An interview with actor Ethan Hawke, who brought his upcoming directorial effort, “Blaze,” to SIFF Cinema Egyptian in Seattle.
It was lovely that the Seattle International Film Festival chose to honor Ethan Hawke for “Outstanding Achievement in Cinema,” and bring his upcoming directorial effort, “Blaze,” to SIFF Cinema Egyptian the other night.
But Hawke couldn’t get comfortable in that chair at the front of the theater.
“It’s a little strange,” he said a few hours before the screening and Q&A. “But I do have to remind myself that I have been doing this for 30 years. And there is some cumulative effect to that.”
The true star, he said, is SIFF itself. The festival, which closed on Sunday, is now in its 44th year. With more than 400 films from 90 countries, it is also the largest and best-attended film festival in the country.
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It succeeds, Hawke believes, because it is all about the love of the art of filmmaking. Of telling stories.
“If it weren’t for film festivals, the only criteria by which films would be judged would be money,” he said. “And so I am very indebted to film festivals. And if it helps them to pay a tribute to me, I am all about it.”
Still, he doesn’t make the mistake of thinking that he deserves to be feted, to walk into a room and be surrounded, as he was at a reception before the screening, by people who love the films Hawke has been making since his teens: “Dead Poets Society” and “Training Day” and “Boyhood,” a 12-year effort by director Richard Linklater that played at SIFF several years ago.
Or maybe they remembered him from his performance in “Cider House Rules” in the mid-1990s at The Seattle Rep.
They asked to be photographed with Hawke, whose face still carries the innocence of the sensitive and doomed Todd Anderson of “Dead Poets Society.” He was gracious, posed, chatted and smiled.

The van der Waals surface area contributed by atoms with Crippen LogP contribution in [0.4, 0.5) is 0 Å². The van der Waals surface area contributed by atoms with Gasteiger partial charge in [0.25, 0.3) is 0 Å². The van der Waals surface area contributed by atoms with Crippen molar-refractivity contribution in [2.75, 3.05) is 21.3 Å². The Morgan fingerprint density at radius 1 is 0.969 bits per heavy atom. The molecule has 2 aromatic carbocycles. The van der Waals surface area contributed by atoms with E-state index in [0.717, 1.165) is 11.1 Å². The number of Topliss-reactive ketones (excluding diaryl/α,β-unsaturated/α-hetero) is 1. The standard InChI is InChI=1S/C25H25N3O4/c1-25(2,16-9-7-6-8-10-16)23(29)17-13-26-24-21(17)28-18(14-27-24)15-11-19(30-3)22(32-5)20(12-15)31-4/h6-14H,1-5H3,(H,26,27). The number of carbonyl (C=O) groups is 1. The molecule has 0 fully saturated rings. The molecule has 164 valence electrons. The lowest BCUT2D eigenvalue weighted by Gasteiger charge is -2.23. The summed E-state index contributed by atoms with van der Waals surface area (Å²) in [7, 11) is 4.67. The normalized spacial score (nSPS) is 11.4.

But still, he said. It’s not about him.
“I don’t make the mistake of thinking that I deserve such a tribute,” Hawke said. “It’s a fool’s errand. I think a lot of actors, directors make the mistake of thinking people love them. What people love is the movies.”
He pauses to look around, gather his thoughts. Deep breath.
“You know, I didn’t invent the camera and I didn’t invent storytelling,” he continued. “I’m just riding the same wave that, you know, that generations have.
“People love going to the movies and hearing stories. I love it, too. I love telling them. What I like about retrospectives … when somebody talks to me about how ‘Gattaca’ moved them, or ‘Dead Poets Society’ or ‘Before the Devil Knows You’re Dead,’ it means that somebody is out there who cares. Especially when it’s one that wasn’t fiscally successful, and knowing that they’re still vibrating.
“I love it when somebody talks to me about one, weird specific moment that happened in a movie that I did 17 years ago and that I didn’t think anybody noticed but that we obsessed on creating.
His face lights up: “Aw! Dude! You got that! I’m so glad!”
He’s hoping that happens with “Blaze,” a biopic of the outlaw country music artist Blaze Foley starring newcomer Benjamin Dickey. Hawke directed, produced and co-wrote the film, which will be released this fall.
“What’s nice about looking at 50 is that I am making the work I always wanted to put into the world. That’s the kind of art I always dreamed I could make. And sometimes you get an opportunity and sometimes you don’t.
“And sometimes you have to make an opportunity. And I did with this one and it feels really good.”
In the end, so did the SIFF award.
“I’m going to be the first person to win this prize twice!” he told the crowd. “I want to be here at 87, saying ‘You ain’t seen nothing yet!’ ”